Not meaningfully. As pointed out, a resistive heating element is effectively 100% efficient. The only losses are in getting electrical power to the element, and miniscule electromagnetic losses. You could improve the efficiency of a microwave heater enough to approach that of a resistive heater by using waste heat from the magnetron and power supply to pre-heat the water heated by the microwaves, but what's the point? You're adding more and more complex and expensive equipment, not for any advantage, but to reduce the disadvantages of the approach.


    The issue isn't that it's too expensive for the amount of gain, it's more expensive and has negative gain.


    This increases surface area for loss of heat to the environment via conduction and radiation, as well as increasing complexity and material costs.


    Power is power. You can't get more thermal power by first converting electrical power to microwave power. You certainly can't convert that thermal power back into mechanical and then electrical power and get more power out than you put in. You only increase expense and losses.

    Microwave heating could have uses for heating materials to extremely high temperatures or for heating highly corrosive or abrasive materials, environments where resistive elements would be difficult to use or have short lifetimes, or where a hot heating element surface would accumulate deposits of material that would impede with its operation. It could also be useful when localized heating is required, when you're heating individual small objects or thin layers instead of a bulk fluid. There are some uses in chemical industry and manufacturing processes. It's not useful for producing household hot water, and using it for generating steam to produce electrical power is just wasting power.
     
  10. Jan 23, 2010 #9

    RonL

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    This is an area that should offer some of the best options for energy systems and storage in the future (Imho).
    Energy can be stored in many ways and a flywheel has a greater potential than batteries, also thermal can be stored in a mass of steel that can give a release of flash steam that can change to superheated in microseconds.

    My thoughts are, anything that can transfer energy and at the same time remove as many sliding and positive contact parts as possible, will let the efficiency improve in great amounts. Gas flow and electrical transfer, can and will move very close to that impossible 100% mark.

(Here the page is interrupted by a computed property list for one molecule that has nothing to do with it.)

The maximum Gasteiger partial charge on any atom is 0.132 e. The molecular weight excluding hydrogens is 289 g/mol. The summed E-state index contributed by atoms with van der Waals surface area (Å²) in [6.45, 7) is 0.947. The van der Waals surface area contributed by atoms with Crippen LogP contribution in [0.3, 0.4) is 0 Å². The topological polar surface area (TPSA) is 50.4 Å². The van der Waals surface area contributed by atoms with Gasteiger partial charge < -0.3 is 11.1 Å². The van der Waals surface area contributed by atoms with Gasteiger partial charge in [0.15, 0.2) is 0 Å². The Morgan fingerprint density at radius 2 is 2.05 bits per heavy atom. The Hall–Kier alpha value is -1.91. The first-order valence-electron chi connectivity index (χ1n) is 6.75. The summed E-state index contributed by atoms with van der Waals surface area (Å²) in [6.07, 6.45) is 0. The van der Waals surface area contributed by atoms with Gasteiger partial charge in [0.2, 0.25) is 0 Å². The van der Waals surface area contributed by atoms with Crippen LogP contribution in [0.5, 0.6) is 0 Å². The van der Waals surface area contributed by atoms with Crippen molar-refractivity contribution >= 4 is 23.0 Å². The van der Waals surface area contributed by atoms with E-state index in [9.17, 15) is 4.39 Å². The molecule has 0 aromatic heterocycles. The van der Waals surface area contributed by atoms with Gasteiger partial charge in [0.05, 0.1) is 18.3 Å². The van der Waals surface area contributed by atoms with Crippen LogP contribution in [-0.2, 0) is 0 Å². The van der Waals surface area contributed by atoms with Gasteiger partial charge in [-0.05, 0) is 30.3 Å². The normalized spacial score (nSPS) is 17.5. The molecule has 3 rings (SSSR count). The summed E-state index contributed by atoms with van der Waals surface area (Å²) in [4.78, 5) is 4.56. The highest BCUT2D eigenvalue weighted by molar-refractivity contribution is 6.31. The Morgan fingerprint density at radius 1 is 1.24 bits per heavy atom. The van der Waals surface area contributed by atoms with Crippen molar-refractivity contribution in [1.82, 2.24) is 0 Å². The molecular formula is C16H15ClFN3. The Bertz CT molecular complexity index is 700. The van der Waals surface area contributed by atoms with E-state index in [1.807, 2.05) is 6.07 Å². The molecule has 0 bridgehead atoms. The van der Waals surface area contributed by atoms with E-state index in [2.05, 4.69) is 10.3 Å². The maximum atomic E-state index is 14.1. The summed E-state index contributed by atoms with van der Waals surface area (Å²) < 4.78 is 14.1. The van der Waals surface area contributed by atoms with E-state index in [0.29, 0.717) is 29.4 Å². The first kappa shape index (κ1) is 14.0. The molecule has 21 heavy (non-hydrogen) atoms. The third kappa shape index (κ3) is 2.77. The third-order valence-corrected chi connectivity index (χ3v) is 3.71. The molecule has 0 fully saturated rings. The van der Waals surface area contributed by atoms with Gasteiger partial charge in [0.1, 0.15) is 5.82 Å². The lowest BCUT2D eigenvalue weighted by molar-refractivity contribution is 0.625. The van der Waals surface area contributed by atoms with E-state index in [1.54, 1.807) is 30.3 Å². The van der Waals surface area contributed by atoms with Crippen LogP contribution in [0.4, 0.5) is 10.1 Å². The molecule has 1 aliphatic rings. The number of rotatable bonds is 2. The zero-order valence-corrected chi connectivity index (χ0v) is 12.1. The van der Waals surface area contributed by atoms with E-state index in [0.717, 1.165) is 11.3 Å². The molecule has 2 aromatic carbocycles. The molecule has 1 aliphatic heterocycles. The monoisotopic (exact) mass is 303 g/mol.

Ron
     
  11. Jan 23, 2010 #10
    Not sure how flywheels relate to microwaves, but thermal energy storage has some severe problems. The higher the temperature, the greater the losses to the environment through radiation and conduction. Lower the temperature to reduce these, and you decrease the efficiency at which you can recover energy from the stored heat.

    Aside from that...a mass of steel is far more efficiently heated by passing electrical current through it. Microwave heating can not improve over resistive heating in this case. Almost all of the power dissipated in resistive heating is dissipated as heat in the heating element. Magnetrons themselves heat up and need to be cooled, and their cooling systems will consume power, and their power supplies will themselves have conversion losses and need cooling...


    This is an oversimplification. For example, solid state heat pumps using thermoelectric junctions are terribly inefficient compared to heat pumps using compressors full of sliding seals and other moving parts. The effect that makes those heat pumps work makes compressed gas energy storage less efficient...compressing gas leads causes it to heat up. Some of that heat is then lost to the surroundings, reducing pressure and the amount of energy you can recover at a later time.
     
  12. Jan 25, 2010 #11
    this concept is tied to one of the things I'd like to do. Land speed record on steam. Couldn't you use a resistive preheater, then flash the preheated water to dry steam with the microwave? (mythbusters got 350F as a highest temp, if I recall correctly) The advantages of heating the water electrically is: smaller size of combustion chamber, running out of water is not a meltdown, and the glass superheater tube, and heater element could easily be changed, quickly, and insulation would be a breeze. The car could be run for its passes (2 required within an hour) with no re-fueling problems like the brits had. just change the batteries, and fill water tank and the "Onan" (the generator).

    dr
     
  13. Jan 25, 2010 #12

    RonL

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    I do tend to oversimplify my thoughts, but there are so many machine configurations in my mind it is hard to talk about any one thing and not bring in comments that confuse everyone trying to picture what I'm talking about.